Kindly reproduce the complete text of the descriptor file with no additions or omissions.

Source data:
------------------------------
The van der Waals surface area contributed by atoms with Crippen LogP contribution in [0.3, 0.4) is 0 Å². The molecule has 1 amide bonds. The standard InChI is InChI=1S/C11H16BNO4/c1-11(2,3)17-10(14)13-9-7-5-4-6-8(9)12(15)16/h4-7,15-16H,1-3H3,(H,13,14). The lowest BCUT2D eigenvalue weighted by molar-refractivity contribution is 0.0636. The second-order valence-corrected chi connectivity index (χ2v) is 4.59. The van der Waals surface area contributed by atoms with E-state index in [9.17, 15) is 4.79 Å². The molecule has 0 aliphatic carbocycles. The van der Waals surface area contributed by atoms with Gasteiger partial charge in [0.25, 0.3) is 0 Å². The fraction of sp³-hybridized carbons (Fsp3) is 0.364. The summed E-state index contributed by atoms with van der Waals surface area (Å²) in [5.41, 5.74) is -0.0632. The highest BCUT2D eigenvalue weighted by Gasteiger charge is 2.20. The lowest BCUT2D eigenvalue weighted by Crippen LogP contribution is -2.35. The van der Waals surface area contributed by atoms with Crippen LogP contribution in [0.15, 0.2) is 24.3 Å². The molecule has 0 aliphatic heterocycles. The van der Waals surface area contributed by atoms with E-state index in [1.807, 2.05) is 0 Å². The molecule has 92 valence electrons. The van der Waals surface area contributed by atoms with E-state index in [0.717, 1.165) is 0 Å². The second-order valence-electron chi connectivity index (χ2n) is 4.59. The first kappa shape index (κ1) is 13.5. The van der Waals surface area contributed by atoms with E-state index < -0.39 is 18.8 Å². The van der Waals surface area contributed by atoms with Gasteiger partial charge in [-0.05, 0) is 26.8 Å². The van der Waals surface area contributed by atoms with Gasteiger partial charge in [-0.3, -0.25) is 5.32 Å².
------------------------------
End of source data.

The van der Waals surface area contributed by atoms with Crippen LogP contribution in [0.3, 0.4) is 0 Å². The molecule has 1 amide bonds. The standard InChI is InChI=1S/C11H16BNO4/c1-11(2,3)17-10(14)13-9-7-5-4-6-8(9)12(15)16/h4-7,15-16H,1-3H3,(H,13,14). The lowest BCUT2D eigenvalue weighted by molar-refractivity contribution is 0.0636. The second-order valence-corrected chi connectivity index (χ2v) is 4.59. The van der Waals surface area contributed by atoms with E-state index in [9.17, 15) is 4.79 Å². The molecule has 0 aliphatic carbocycles. The van der Waals surface area contributed by atoms with Gasteiger partial charge in [0.25, 0.3) is 0 Å². The fraction of sp³-hybridized carbons (Fsp3) is 0.364. The summed E-state index contributed by atoms with van der Waals surface area (Å²) in [5.41, 5.74) is -0.0632. The highest BCUT2D eigenvalue weighted by Gasteiger charge is 2.20. The lowest BCUT2D eigenvalue weighted by Crippen LogP contribution is -2.35. The van der Waals surface area contributed by atoms with Crippen LogP contribution in [0.15, 0.2) is 24.3 Å². The molecule has 0 aliphatic heterocycles. The van der Waals surface area contributed by atoms with E-state index in [1.807, 2.05) is 0 Å². The molecule has 92 valence electrons. The van der Waals surface area contributed by atoms with E-state index in [0.717, 1.165) is 0 Å². The second-order valence-electron chi connectivity index (χ2n) is 4.59. The first kappa shape index (κ1) is 13.5. The van der Waals surface area contributed by atoms with E-state index < -0.39 is 18.8 Å². The van der Waals surface area contributed by atoms with Gasteiger partial charge in [-0.05, 0) is 26.8 Å². The van der Waals surface area contributed by atoms with Gasteiger partial charge in [-0.3, -0.25) is 5.32 Å².